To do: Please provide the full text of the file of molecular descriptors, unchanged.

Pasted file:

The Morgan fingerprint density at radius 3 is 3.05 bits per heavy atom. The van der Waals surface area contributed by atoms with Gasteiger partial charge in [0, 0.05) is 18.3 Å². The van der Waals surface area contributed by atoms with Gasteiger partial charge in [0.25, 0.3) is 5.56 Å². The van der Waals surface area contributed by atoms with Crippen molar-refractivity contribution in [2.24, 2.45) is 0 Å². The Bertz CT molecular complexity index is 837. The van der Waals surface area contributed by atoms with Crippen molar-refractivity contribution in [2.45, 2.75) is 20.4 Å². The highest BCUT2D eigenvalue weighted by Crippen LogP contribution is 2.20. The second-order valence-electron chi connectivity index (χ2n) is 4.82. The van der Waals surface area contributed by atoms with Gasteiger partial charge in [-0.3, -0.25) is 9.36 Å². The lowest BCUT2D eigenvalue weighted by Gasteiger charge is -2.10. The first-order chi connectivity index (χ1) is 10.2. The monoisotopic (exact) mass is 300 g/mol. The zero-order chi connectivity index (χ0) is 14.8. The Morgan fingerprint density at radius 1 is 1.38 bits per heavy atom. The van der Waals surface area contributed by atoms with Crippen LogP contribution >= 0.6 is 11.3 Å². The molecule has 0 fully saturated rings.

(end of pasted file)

The Morgan fingerprint density at radius 3 is 3.05 bits per heavy atom. The van der Waals surface area contributed by atoms with Gasteiger partial charge in [0, 0.05) is 18.3 Å². The van der Waals surface area contributed by atoms with Gasteiger partial charge in [0.25, 0.3) is 5.56 Å². The van der Waals surface area contributed by atoms with Crippen molar-refractivity contribution in [2.24, 2.45) is 0 Å². The Bertz CT molecular complexity index is 837. The van der Waals surface area contributed by atoms with Crippen molar-refractivity contribution in [2.45, 2.75) is 20.4 Å². The highest BCUT2D eigenvalue weighted by Crippen LogP contribution is 2.20. The second-order valence-electron chi connectivity index (χ2n) is 4.82. The van der Waals surface area contributed by atoms with Gasteiger partial charge in [-0.3, -0.25) is 9.36 Å². The lowest BCUT2D eigenvalue weighted by Gasteiger charge is -2.10. The first-order chi connectivity index (χ1) is 10.2. The monoisotopic (exact) mass is 300 g/mol. The zero-order chi connectivity index (χ0) is 14.8. The Morgan fingerprint density at radius 1 is 1.38 bits per heavy atom. The van der Waals surface area contributed by atoms with Crippen LogP contribution >= 0.6 is 11.3 Å². The molecule has 0 fully saturated rings.